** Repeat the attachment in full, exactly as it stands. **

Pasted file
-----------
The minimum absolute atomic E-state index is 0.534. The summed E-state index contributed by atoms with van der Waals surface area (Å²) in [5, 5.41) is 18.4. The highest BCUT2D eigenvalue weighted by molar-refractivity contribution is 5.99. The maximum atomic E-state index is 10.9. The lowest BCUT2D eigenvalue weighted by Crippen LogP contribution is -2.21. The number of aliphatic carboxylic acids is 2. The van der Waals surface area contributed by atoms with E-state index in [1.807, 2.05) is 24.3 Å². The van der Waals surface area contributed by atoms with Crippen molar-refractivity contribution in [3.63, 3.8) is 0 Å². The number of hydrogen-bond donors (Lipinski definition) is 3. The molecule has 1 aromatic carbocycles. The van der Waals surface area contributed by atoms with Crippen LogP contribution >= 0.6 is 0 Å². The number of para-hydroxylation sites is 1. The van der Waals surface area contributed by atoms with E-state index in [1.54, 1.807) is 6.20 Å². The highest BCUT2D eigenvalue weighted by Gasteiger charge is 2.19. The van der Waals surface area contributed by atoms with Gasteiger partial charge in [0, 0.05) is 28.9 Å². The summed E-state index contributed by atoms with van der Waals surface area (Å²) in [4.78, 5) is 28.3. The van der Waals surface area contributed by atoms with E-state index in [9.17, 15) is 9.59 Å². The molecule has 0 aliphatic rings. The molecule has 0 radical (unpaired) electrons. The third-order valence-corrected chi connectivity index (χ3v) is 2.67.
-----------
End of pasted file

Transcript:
The minimum absolute atomic E-state index is 0.534. The summed E-state index contributed by atoms with van der Waals surface area (Å²) in [5, 5.41) is 18.4. The highest BCUT2D eigenvalue weighted by molar-refractivity contribution is 5.99. The maximum atomic E-state index is 10.9. The lowest BCUT2D eigenvalue weighted by Crippen LogP contribution is -2.21. The number of aliphatic carboxylic acids is 2. The van der Waals surface area contributed by atoms with E-state index in [1.807, 2.05) is 24.3 Å². The van der Waals surface area contributed by atoms with Crippen molar-refractivity contribution in [3.63, 3.8) is 0 Å². The number of hydrogen-bond donors (Lipinski definition) is 3. The molecule has 1 aromatic carbocycles. The van der Waals surface area contributed by atoms with Crippen LogP contribution >= 0.6 is 0 Å². The number of para-hydroxylation sites is 1. The van der Waals surface area contributed by atoms with E-state index in [1.54, 1.807) is 6.20 Å². The highest BCUT2D eigenvalue weighted by Gasteiger charge is 2.19. The van der Waals surface area contributed by atoms with Gasteiger partial charge in [0, 0.05) is 28.9 Å². The summed E-state index contributed by atoms with van der Waals surface area (Å²) in [4.78, 5) is 28.3. The van der Waals surface area contributed by atoms with E-state index in [9.17, 15) is 9.59 Å². The molecule has 0 aliphatic rings. The molecule has 0 radical (unpaired) electrons. The third-order valence-corrected chi connectivity index (χ3v) is 2.67.